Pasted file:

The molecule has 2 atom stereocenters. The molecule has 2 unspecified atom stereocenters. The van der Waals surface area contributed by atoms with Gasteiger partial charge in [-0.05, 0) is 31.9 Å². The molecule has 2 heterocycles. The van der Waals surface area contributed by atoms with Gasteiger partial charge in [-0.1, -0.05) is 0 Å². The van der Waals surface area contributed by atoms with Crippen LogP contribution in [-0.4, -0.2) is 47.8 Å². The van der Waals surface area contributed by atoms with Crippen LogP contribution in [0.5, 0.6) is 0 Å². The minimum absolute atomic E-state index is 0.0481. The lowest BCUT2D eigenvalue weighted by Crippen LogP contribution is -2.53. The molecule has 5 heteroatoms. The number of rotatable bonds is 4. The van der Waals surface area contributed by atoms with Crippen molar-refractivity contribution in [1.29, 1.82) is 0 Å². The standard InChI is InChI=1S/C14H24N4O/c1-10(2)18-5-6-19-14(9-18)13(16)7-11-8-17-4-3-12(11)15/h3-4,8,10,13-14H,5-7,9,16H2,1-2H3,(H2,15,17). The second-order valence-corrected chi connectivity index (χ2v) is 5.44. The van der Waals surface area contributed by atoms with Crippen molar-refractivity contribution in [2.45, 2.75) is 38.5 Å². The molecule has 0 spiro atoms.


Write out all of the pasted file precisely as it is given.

The molecule has 2 atom stereocenters. The molecule has 2 unspecified atom stereocenters. The van der Waals surface area contributed by atoms with Gasteiger partial charge in [-0.05, 0) is 31.9 Å². The molecule has 2 heterocycles. The van der Waals surface area contributed by atoms with Gasteiger partial charge in [-0.1, -0.05) is 0 Å². The van der Waals surface area contributed by atoms with Crippen LogP contribution in [-0.4, -0.2) is 47.8 Å². The van der Waals surface area contributed by atoms with Crippen LogP contribution in [0.5, 0.6) is 0 Å². The minimum absolute atomic E-state index is 0.0481. The lowest BCUT2D eigenvalue weighted by Crippen LogP contribution is -2.53. The molecule has 5 heteroatoms. The number of rotatable bonds is 4. The van der Waals surface area contributed by atoms with Crippen molar-refractivity contribution in [1.29, 1.82) is 0 Å². The standard InChI is InChI=1S/C14H24N4O/c1-10(2)18-5-6-19-14(9-18)13(16)7-11-8-17-4-3-12(11)15/h3-4,8,10,13-14H,5-7,9,16H2,1-2H3,(H2,15,17). The second-order valence-corrected chi connectivity index (χ2v) is 5.44. The van der Waals surface area contributed by atoms with Crippen molar-refractivity contribution in [2.45, 2.75) is 38.5 Å². The molecule has 0 spiro atoms.